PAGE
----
In 2006, the University of California joined the Google Book Search Project, an ambitious international effort to digitize book collections from the world’s top university and public libraries.

In 2008, the UC San Diego Library became the first library in Southern California to contribute hundreds of thousands of volumes to the initiative. “The Google Books Project went beyond the Internet Archive by not confining itself to out-of-copyright content,” says Schottlaender. “Along with the University of Michigan, UC was one of the prime movers behind this initiative, and our library was the first Southern California library to have content digitized by Google. More than a half million volumes—including more than 100,000 from the Scripps Institution of Oceanography Collection—have been digitized and are searchable through Google.”

The University of California’s most recent and perhaps most ambitious digital collaboration is HathiTrust (Schottlaender was a founding chair of its Board of Governors). The Trust, which comprises all of the major university libraries in the nation, collates much of the content of both the Internet Archive and Google Books, and more, into a single digital library managed by and for its partner institutions.

“By participating in mass digitization projects like Google Books and HathiTrust, we have greatly expanded access to the UC libraries’ substantial and world-renowned collections,” says Laine Farley, executive director of UC’s California Digital Library. “The beneficiaries are not just our faculty, students, and scholars, but also the general public in San Diego, California, and around the globe. There have been several significant mass digitization initiatives in the library world. I’m pleased to say UC and UC San Diego have been involved in just about all of them.”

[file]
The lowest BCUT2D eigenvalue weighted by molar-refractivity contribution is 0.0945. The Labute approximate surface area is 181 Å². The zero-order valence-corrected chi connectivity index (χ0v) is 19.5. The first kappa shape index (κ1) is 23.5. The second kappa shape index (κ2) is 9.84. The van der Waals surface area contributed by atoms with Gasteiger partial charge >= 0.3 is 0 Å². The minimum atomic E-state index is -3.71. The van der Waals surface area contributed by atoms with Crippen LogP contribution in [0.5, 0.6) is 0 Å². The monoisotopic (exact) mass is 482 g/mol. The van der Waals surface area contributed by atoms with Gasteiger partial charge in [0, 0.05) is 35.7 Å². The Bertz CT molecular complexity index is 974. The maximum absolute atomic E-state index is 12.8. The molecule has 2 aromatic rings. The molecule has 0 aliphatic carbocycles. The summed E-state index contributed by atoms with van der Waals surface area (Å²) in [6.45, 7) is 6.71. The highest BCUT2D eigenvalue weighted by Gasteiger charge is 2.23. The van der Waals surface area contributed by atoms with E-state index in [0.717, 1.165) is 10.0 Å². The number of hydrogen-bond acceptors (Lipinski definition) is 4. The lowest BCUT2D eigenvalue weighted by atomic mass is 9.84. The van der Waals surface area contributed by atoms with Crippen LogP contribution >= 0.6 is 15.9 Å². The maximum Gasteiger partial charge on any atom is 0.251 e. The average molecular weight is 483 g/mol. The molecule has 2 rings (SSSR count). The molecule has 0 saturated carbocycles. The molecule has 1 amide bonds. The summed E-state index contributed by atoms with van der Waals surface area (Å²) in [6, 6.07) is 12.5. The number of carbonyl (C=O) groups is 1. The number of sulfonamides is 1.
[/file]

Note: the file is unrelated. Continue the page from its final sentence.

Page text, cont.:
In spite of the dramatic increase in mega-digital libraries and the multitude of resources available to library patrons at any time and from any place, libraries continue to be crowded places.

“Libraries—including UC San Diego’s—have been engaged in a radical rethinking of space. With the exception of those in the disciplines that continue to practice ‘long-form’ (i.e., book-length) scholarship, our faculty and students show a marked preference for digital content,” says Schottlaender. “Consequently, our space need no longer primarily serve as storage for print collections and we are beginning to retool space for other needs: technology-enhanced group studies, information commons, high-tech maker spaces, and community outreach activities.”

Amidst the deluge of digital data, libraries—now more than ever—have had to concern themselves less with book repairs and more with how to preserve digital resources in a cost-efficient way that ensures their accessibility for future generations.

“When digital content is proliferating at an unprecedented rate, we have to ask what is ‘worth’ preserving and who decides?” Schottlaender says.

Schottlaender has been engaged in numerous efforts to ensure that universities like UC San Diego have the infrastructure in place to support the huge and diverse quantities of digital material now and in the future. The UC San Diego Library is a founding partner of the National Digital Stewardship Alliance, a Library of Congress initiative charged with mapping out national standards and best practices for preserving and sharing digital content.

The Library was also a founding member of the Digital Preservation Network, which is working to preserve digital information for the academic community by establishing an efficient and reliable distributed network that meets certain economic, technical, legal, and political standards. The Library is a leading partner—along with the San Diego Supercomputer Center—in Chronopolis, which supplies institutions with digital preservation services at Web-scale.

“Academic libraries like ours,” Schottlaender explains, “are helping to develop not only the technical infrastructure needed for digital preservation, but also the necessary standards and governance infrastructures.”

In today’s technology-driven environment, the untethering of information from the printed page has reshaped the ways teachers teach and students study. It has also transformed the ways in which scholarly information is managed and delivered. The challenge we are facing and will continue to face, says Schottlaender, is not just which of an increasing array of formats to support, but how best to preserve the content that reflects our work, our lives, and our culture.

Dolores Davies is the director of Communications & Outreach for the UC San Diego Library.